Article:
Jim Souhan analyzes the phenomenon of Vikings head coach Mike Zimmer’s popularity:
Mike Zimmer is becoming so popular that someday he may be able to charge Vikings fans to clean out his garage.
It’s worked for Bud Grant. He holds an annual “garage sale” that is the modern-day equivalent of (Warning: Old-guy reference coming up) Tom Sawyer tricking kids into paying him to paint a fence for him.
Grant and Zimmer are of a like mind, and a like kind. Grant is a Minnesota hero because he wore short sleeves in freezing temps and used a subzero glare as his primary form of communication. Zimmer’s personality is a hybrid of Grant’s bluntness and Jerry Burns’ creative use of blue language.
Ask a Minnesota sports fan what they care about, and they’ll say “championships.” Yet Grant’s image survived four Super Bowl losses, and Zimmer seems to be the most popular Vikings coach since Grant even though he has yet to win a playoff game.
Grant and Zimmer are proof that when it comes to Minnesota sports fans, bluntness is revered above all else.
Zimmer is not a Minnesota native and did not attend a Minnesota college. He had no ties to the state until he took a job here. Anecdotal evidence suggests he’s wildly popular, and yet he has not established that he is one of us.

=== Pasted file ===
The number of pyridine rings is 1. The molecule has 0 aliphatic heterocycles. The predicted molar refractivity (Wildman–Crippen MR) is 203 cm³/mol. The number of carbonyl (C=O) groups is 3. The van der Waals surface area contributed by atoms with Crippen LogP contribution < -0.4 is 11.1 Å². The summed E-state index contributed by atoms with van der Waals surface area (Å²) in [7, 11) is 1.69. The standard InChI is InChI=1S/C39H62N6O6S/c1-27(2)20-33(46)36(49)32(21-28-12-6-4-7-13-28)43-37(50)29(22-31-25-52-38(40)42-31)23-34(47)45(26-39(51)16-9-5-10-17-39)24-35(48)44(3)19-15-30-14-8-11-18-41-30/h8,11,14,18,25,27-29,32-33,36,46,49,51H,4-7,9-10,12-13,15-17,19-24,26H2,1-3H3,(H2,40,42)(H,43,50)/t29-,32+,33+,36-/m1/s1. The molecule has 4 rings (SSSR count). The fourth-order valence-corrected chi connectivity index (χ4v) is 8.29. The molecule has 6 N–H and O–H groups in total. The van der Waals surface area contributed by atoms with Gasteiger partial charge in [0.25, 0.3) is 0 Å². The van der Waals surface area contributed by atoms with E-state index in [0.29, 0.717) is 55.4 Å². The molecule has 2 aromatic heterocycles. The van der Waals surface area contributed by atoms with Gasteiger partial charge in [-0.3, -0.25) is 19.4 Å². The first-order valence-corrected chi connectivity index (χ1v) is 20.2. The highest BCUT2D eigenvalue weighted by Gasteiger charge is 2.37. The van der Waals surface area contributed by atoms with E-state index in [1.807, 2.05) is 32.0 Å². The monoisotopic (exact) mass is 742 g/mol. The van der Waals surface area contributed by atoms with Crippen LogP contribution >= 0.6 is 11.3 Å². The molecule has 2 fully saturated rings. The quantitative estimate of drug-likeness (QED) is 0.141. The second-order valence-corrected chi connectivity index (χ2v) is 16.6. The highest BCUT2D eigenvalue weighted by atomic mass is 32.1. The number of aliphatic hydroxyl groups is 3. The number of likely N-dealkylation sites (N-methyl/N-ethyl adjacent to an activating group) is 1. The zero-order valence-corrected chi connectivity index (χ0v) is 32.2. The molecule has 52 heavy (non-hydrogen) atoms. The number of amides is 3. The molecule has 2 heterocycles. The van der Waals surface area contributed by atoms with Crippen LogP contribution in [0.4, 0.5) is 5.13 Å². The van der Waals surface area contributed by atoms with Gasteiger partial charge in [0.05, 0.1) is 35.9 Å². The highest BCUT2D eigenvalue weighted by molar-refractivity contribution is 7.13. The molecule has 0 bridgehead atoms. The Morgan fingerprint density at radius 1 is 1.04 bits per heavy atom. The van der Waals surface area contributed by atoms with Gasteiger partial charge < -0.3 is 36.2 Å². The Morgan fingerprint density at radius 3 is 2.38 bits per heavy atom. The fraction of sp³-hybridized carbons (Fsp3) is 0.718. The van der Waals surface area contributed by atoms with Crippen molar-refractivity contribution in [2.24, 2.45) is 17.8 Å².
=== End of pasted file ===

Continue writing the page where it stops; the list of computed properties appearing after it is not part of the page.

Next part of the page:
In our highly-provincial state, where being local is prized above all else, where natives spend most of their time with their former high school or college classmates, how did an outsider who cusses a lot and has yet to win big become so well-liked?
The answer: By not trying.
Minnesotans are highly suspicious of slickness, and salespeople. They mistrusted Norwood Teague long before they had evidence he was evil, because he always sounded as if he was telling people what they wanted to hear.
Minnesotans don’t want to be told what they want to hear. In our state, the best public relations tactic is not sounding as if you’re engaging in public relations.
Zimmer has become popular with Zen PR. By not telling people what they want to hear, he has given them what they want to hear.